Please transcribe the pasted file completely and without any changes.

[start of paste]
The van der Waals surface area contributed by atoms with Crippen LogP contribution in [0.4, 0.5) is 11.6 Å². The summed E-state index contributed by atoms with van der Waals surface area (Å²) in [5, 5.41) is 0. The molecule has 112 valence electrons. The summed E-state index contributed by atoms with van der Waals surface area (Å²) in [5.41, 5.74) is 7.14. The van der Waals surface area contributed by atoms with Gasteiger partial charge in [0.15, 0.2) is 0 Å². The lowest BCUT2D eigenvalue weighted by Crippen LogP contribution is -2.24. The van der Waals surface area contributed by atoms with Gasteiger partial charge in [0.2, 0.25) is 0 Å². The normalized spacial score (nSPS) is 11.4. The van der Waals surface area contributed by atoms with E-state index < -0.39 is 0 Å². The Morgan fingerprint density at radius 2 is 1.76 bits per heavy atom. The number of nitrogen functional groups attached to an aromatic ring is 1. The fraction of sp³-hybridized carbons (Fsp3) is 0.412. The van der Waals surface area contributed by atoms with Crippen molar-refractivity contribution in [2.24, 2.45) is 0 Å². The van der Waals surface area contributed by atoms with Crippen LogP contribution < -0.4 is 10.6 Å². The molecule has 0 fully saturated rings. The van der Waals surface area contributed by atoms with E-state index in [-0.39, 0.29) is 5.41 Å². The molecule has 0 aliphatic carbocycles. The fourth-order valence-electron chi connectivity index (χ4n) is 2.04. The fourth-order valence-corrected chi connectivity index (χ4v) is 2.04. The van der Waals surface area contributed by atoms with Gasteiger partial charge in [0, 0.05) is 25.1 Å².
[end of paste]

The van der Waals surface area contributed by atoms with Crippen LogP contribution in [0.4, 0.5) is 11.6 Å². The summed E-state index contributed by atoms with van der Waals surface area (Å²) in [5, 5.41) is 0. The molecule has 112 valence electrons. The summed E-state index contributed by atoms with van der Waals surface area (Å²) in [5.41, 5.74) is 7.14. The van der Waals surface area contributed by atoms with Gasteiger partial charge in [0.15, 0.2) is 0 Å². The lowest BCUT2D eigenvalue weighted by Crippen LogP contribution is -2.24. The van der Waals surface area contributed by atoms with Gasteiger partial charge in [0.2, 0.25) is 0 Å². The normalized spacial score (nSPS) is 11.4. The van der Waals surface area contributed by atoms with E-state index < -0.39 is 0 Å². The Morgan fingerprint density at radius 2 is 1.76 bits per heavy atom. The number of nitrogen functional groups attached to an aromatic ring is 1. The fraction of sp³-hybridized carbons (Fsp3) is 0.412. The van der Waals surface area contributed by atoms with Crippen molar-refractivity contribution in [2.24, 2.45) is 0 Å². The van der Waals surface area contributed by atoms with Crippen LogP contribution < -0.4 is 10.6 Å². The molecule has 0 fully saturated rings. The van der Waals surface area contributed by atoms with E-state index in [-0.39, 0.29) is 5.41 Å². The molecule has 0 aliphatic carbocycles. The fourth-order valence-electron chi connectivity index (χ4n) is 2.04. The fourth-order valence-corrected chi connectivity index (χ4v) is 2.04. The van der Waals surface area contributed by atoms with Gasteiger partial charge in [0, 0.05) is 25.1 Å².